One of the more robust projections of climate change is that dry regions will get drier, and wet areas will get wetter. “The current regions experiencing water scarcity will likely be even drier in the future, exacerbating the problem,” Dominguez said. “And unfortunately, people continue moving to water-limited areas, like the Southwestern U.S.”

However, this projection of increasingly arid conditions favors the new ocean vapor-harvesting technology.

“The climate projections show that the oceanic vapor flux will only increase over time, providing even more fresh water supply,” Rahman said. “So, the idea we are proposing will be feasible under climate change. This provides a much-needed and effective approach for adaptation to climate change, particularly to vulnerable populations living in arid and semi-arid regions of the world.”

The researchers said one of the more elegant features of this proposed solution is that it works like the natural water cycle.

“The difference is that we can guide where the evaporated water from the ocean goes,” Dominguez said. “When Praveen approached me with this idea, we both wondered why nobody had thought about it before because it seemed like such an obvious solution. But it hasn’t been done before, and I think it is because researchers are so focused on land-based solutions – but our study shows other options do, in fact, exist.”

The researchers said this study opens the door for novel infrastructure investments that can effectively address the increasing global scarcity of fresh water.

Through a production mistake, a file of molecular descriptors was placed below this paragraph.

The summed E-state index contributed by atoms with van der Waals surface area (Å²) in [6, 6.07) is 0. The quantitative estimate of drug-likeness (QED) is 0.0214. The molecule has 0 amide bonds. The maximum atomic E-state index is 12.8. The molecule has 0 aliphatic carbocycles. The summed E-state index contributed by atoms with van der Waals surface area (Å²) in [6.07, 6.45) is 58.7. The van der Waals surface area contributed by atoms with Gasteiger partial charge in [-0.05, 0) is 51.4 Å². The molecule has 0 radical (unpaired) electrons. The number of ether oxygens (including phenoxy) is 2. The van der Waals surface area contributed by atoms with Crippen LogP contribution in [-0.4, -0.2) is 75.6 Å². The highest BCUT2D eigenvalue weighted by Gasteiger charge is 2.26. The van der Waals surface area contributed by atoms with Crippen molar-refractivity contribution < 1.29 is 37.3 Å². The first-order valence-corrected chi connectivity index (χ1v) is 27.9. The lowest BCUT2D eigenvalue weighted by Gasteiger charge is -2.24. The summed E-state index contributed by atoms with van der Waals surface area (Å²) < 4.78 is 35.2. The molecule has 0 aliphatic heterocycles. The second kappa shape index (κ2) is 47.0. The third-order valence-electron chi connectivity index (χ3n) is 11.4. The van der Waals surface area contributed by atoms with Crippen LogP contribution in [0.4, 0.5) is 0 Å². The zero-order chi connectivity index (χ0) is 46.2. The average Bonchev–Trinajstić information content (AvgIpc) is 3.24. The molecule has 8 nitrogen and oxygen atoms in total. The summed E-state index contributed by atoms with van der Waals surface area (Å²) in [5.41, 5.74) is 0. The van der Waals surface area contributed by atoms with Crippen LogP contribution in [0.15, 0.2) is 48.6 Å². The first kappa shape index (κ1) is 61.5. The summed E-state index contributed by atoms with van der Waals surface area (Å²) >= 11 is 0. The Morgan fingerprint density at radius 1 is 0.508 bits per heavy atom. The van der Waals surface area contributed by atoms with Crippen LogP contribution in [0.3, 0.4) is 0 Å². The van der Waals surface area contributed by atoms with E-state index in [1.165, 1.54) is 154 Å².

Reference: “Increasing freshwater supply to sustainably address global water security at scale” by Afeefa Rahman, Praveen Kumar and Francina Dominguez, 6 December 2022, Scientific Reports.
DOI: 10.1038/s41598-022-24314-2

The University of Illinois Urbana-Champaign, the Lovell Professorship in the department of civil and environmental engineering, The University Scholar Program and the National Science Foundation supported this research.


View Comments

  • What did y'all do kill the guy who made the first one and is now selling I'm remember that article "men make machine that makes water out of nothing and shares it to the needy for free

    • The cost is 5 cheeseburgers per square American flag. Darn, use some real measurements! this is a science channel. Lol

  • What are the energy requirements to condense out the water? I would think considerable; it would be interesting to know the numbers. Novel approach though.

  • Yes it's a great tool, but what I think needs to evaluate it's the impact over the globe weather, let me just mention some issues, atmosphere with less heat,less clouds, less raining consequently less crops growth, clouds do help a lot with UV rays with will be hugely compromised due to reducing cloudiness, climate changes will happen all over the globe, well I could keep going but this is just an introductory questionary to consider before you get all your hopes up and think you saving the world.

  • What is the effect on the oceans? Does this affect salt to water content? Will it destabilize the marine life? Will it create an effect on the oceanic currents creating a global weather change

  • acre foot??? You American are really funny...

    So... 5 times the cost desalination. Maybe that's why no one else is doing it?

  • Would these structures not just inefficiently take from a different part of the same water cycle? Wouldn't the decrease in precipitation offset any benefits via negative environmental impacts and a decrease in the more efficient water intakes? Isnt water desalination far more efficient and would it not be easier to decrease or eliminate brine than to implement structures such as that this article preposes?

University of Illinois at Urbana-Champaign